Take the 2-minute tour ×
Stack Overflow is a question and answer site for professional and enthusiast programmers. It's 100% free, no registration required.

My MVC application currently uses the Global.asax, Application_Start method to load tons of data, and then exposes it as collections. For example:

Current Usage Example:

// Global.asax 
public static DataRepository Repository { get; set; }
protected void Application_Start()
    {
        // All the normal stuff...

        // Preload this repository.
        DataRepository = new DataRepository();
    }

// HomeController.cs Example
public ActionResult Index(){
    return Json(MyApplication.Repository.GetSomeCollection(), 
                JsonRequestBehavior.AllowGet);
}

What I'm trying to do:

I want to use the ASP.Net 4.0 + IIS 7.5 Application Preload functionality, but need to expose the repository to the rest of the application. Something like:

// pseudo code attempt at goal 

public class ApplicationPreload : IProcessHostPreloadClient
{
    public MyRepositoryClass Repository { get; set; }

    public void Preload(string[] parameters)
    {
        // repository class's constructor talks to DB and does other crap.
        Repository = new MyRepositoryClass();
    }
}

Question

How can I expose a repository class or even a simple IEnumerable<T> collection using the Preload() method implemented via IProcessHostPreloadClient?

share|improve this question

1 Answer 1

up vote 3 down vote accepted

If you're just aiming to expose an IEnumerable<T> try stuffing it into HttpRuntime.Cache from the implementation of IProcessHostPreloadClient. You can then optionally expose the collection from the Global.asax application class.

Something like:

public class ApplicationPreload : IProcessHostPreloadClient
{
    public void Preload(string[] parameters)
    {
        var repository = new MyRepositoryClass();
        HttpRuntime.Cache.Insert(
            "CollectionName", 
            repository.GetCollection(), 
            Cache.NoAbsoluteExpiration,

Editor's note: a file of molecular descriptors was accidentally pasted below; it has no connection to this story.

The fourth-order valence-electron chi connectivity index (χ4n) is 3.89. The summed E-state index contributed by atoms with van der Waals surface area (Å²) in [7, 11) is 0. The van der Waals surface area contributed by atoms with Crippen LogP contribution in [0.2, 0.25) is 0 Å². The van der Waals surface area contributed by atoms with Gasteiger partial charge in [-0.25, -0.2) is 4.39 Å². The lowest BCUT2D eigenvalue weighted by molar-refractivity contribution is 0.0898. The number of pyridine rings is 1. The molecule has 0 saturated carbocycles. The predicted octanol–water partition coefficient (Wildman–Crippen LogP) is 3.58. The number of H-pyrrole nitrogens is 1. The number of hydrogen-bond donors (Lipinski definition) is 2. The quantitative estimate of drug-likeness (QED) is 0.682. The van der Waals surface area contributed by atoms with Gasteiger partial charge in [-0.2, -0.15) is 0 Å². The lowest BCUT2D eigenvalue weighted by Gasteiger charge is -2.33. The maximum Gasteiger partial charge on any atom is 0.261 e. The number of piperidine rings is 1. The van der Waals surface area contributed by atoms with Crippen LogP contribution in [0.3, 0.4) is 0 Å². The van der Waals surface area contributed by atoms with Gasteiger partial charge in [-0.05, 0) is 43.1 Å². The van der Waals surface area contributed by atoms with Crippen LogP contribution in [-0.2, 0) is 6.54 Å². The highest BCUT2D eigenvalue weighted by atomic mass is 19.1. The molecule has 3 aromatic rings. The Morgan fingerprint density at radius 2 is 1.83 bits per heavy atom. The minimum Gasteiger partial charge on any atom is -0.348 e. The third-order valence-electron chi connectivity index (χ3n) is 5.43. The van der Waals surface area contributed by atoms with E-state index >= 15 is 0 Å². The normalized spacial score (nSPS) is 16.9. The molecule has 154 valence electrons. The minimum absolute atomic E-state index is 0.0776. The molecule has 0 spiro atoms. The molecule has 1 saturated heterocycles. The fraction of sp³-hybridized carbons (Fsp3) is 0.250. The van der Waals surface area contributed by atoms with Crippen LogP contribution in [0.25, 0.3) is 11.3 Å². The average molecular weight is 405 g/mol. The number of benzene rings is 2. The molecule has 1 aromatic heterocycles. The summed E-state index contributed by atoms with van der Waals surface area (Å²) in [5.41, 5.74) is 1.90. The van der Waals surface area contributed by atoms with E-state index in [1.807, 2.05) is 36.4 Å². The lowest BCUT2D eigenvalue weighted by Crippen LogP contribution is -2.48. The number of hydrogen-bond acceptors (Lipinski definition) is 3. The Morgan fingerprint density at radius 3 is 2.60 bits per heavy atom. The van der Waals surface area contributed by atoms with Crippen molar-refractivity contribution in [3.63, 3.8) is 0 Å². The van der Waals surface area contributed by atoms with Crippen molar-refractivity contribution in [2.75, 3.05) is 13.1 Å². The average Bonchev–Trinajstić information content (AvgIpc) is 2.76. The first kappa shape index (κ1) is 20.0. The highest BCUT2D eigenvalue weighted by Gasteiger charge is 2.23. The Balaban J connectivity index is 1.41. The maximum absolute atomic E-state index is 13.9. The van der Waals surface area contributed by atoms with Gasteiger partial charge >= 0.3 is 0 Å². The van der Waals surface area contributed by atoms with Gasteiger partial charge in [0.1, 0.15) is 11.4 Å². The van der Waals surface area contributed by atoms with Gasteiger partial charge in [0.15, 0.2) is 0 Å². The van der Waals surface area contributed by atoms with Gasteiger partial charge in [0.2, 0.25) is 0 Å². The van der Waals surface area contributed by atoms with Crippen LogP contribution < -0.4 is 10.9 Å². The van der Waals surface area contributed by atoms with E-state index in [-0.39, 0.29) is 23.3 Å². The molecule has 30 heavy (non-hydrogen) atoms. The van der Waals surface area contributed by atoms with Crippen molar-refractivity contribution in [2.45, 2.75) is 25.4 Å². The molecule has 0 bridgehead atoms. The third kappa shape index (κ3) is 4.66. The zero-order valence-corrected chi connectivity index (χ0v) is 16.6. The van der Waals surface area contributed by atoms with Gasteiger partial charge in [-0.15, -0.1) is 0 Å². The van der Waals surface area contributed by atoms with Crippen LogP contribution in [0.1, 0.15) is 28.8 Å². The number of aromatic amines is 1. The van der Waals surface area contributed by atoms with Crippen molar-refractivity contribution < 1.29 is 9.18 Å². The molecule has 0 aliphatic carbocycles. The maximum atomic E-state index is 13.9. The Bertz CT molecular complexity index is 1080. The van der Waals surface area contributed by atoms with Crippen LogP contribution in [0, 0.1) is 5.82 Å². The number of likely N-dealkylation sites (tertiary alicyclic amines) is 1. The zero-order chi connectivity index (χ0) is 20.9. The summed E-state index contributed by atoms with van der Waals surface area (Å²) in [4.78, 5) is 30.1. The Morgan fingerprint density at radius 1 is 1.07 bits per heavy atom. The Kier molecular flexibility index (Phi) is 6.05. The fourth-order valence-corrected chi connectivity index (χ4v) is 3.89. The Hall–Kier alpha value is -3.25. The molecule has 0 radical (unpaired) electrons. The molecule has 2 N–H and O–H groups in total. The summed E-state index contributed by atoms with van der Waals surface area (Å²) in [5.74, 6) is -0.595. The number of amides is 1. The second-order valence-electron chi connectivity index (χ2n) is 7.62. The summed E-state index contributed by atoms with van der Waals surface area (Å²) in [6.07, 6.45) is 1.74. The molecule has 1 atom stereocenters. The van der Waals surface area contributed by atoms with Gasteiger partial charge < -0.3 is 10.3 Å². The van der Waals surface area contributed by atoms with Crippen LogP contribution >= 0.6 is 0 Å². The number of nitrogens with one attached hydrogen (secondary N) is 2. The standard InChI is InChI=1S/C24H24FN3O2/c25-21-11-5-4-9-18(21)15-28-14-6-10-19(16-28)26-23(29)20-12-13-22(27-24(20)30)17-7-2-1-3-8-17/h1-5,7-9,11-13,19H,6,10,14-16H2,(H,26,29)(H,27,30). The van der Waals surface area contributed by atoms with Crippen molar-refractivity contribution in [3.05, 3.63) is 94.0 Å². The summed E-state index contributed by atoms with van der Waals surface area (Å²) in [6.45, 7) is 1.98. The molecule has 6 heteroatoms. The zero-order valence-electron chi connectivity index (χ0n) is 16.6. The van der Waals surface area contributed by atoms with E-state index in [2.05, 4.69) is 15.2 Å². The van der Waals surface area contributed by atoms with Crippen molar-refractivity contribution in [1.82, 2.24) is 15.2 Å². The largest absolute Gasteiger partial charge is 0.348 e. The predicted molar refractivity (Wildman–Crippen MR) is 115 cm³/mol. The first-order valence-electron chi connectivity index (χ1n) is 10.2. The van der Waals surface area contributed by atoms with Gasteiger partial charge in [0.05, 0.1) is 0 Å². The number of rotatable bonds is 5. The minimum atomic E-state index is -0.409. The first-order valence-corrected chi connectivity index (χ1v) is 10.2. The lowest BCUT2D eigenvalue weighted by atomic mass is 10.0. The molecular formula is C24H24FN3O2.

Cache.NoSlidingExpiration, 
            CacheItemPriority.NotRemovable, 
            null);
    }
}

public class MvcApplication : HttpApplication
{
     public IEnumerable<CollectionItem> CollectionName
     {
         get { return HttpRuntime.Cache["CollectionName"] as IEnumerable<CollectionItem>; }
     }
}
share|improve this answer
    
This is a good idea. The piece I was looking for was storing/fetching cache. Just to confirm, doing this still requires the IIS portion of the setup to ensure it is auto loaded and this piece fires before a user ever arrives. Am I understanding that correctly? –  one.beat.consumer Jul 17 '12 at 17:10
    
That's correct. The IIS portion preloads the necessary data, but removes the dependency on the instance of the application so that when that starts up (the user arrives), the data you need is already in cache. –  lukiffer Jul 17 '12 at 17:49
    
Thought so. The issue I'm running into now is working with IIS Express with preloading. I have configured the external dev server's applicationHost.config properly, but I am not sure how to mimic this functionality in VS/IIS Express to debug the preload logic. Any ideas? –  one.beat.consumer Jul 17 '12 at 17:52
    
I believe it requires IIS integrated pipeline mode, so you may have to attach to your local IIS process rather than using Casini. –  lukiffer Jul 17 '12 at 17:53
    
I am using IIS Express, not Casini -- nevermind. there is an applicationhost.config for IIS Express generally in User's Documents folder. I'll try that first. –  one.beat.consumer Jul 17 '12 at 17:54

Your Answer

 
discard

By posting your answer, you agree to the privacy policy and terms of service.

Not the answer you're looking for? Browse other questions tagged or ask your own question.